Andrew Graham-Dixon confuses the size of Le Grand Louvre with its latest wing. It is only if you add the Aile Richelieu to the 30,000-square-metre Louvre that you achieve Le Grand Louvre at 52,000 square metres. Of course, this is not enough for Mitterameses I. By 1997, Le Grand Louvre will emerge at 60,000 square metres - Paris first.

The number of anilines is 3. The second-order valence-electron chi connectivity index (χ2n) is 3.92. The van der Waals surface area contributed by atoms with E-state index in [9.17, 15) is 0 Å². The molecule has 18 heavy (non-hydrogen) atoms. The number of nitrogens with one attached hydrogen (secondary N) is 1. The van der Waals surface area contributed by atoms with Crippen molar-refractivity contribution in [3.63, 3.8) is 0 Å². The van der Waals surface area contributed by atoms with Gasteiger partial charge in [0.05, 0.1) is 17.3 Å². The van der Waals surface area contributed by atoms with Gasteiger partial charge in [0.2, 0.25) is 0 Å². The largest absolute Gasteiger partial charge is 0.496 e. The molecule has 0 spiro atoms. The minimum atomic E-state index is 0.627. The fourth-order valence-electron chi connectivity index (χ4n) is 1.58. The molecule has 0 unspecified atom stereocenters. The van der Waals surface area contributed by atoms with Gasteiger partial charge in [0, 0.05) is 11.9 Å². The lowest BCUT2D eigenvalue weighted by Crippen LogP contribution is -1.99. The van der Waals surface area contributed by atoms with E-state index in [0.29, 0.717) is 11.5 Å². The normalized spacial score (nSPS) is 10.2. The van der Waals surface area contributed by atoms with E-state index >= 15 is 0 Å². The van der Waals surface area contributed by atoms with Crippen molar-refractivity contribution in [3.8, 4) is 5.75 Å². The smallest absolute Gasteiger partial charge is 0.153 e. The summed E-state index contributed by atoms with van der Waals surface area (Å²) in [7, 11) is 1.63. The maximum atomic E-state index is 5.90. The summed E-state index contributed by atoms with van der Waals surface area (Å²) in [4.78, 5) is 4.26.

Yes, this costs millions in any currency, but I detect an acute business acumen. Quoting Le Monde again, the Louvre had 2.7 million visitors before the Pyramid (1988), four million after, in 1989, and 4.9 million in 1992. With the opening of the Richelieu wing, it is anticipated this will rise to 5.5 million. Sixty-four per cent of all visitors are foreign and 20 per cent descend in groups. We might have had something equally attractive for the tourist industry if we had kept Thatcherameses II, but what do we get with Majorameses III? Well, a demolished House and the three little converted rooms added to the National Portrait Gallery.
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